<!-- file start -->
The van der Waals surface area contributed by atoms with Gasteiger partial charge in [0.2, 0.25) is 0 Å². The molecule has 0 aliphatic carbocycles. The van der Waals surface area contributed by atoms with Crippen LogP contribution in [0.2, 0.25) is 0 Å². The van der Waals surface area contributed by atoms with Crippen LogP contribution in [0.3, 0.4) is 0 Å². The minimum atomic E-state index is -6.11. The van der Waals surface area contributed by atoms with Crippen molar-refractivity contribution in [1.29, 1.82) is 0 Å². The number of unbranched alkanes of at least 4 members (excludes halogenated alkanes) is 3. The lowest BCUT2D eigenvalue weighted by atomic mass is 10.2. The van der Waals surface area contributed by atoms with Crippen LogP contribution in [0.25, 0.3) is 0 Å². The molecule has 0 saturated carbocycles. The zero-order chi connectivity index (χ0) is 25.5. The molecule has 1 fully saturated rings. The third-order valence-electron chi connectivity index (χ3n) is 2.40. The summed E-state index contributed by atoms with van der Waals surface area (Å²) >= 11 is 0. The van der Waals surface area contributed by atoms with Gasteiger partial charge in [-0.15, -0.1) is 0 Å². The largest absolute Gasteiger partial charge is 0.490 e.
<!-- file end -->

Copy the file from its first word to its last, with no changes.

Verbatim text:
The van der Waals surface area contributed by atoms with Gasteiger partial charge in [0.2, 0.25) is 0 Å². The molecule has 0 aliphatic carbocycles. The van der Waals surface area contributed by atoms with Crippen LogP contribution in [0.2, 0.25) is 0 Å². The van der Waals surface area contributed by atoms with Crippen LogP contribution in [0.3, 0.4) is 0 Å². The minimum atomic E-state index is -6.11. The van der Waals surface area contributed by atoms with Crippen molar-refractivity contribution in [1.29, 1.82) is 0 Å². The number of unbranched alkanes of at least 4 members (excludes halogenated alkanes) is 3. The lowest BCUT2D eigenvalue weighted by atomic mass is 10.2. The van der Waals surface area contributed by atoms with Crippen LogP contribution in [0.25, 0.3) is 0 Å². The molecule has 0 saturated carbocycles. The zero-order chi connectivity index (χ0) is 25.5. The molecule has 1 fully saturated rings. The third-order valence-electron chi connectivity index (χ3n) is 2.40. The summed E-state index contributed by atoms with van der Waals surface area (Å²) >= 11 is 0. The van der Waals surface area contributed by atoms with Gasteiger partial charge in [-0.15, -0.1) is 0 Å². The largest absolute Gasteiger partial charge is 0.490 e.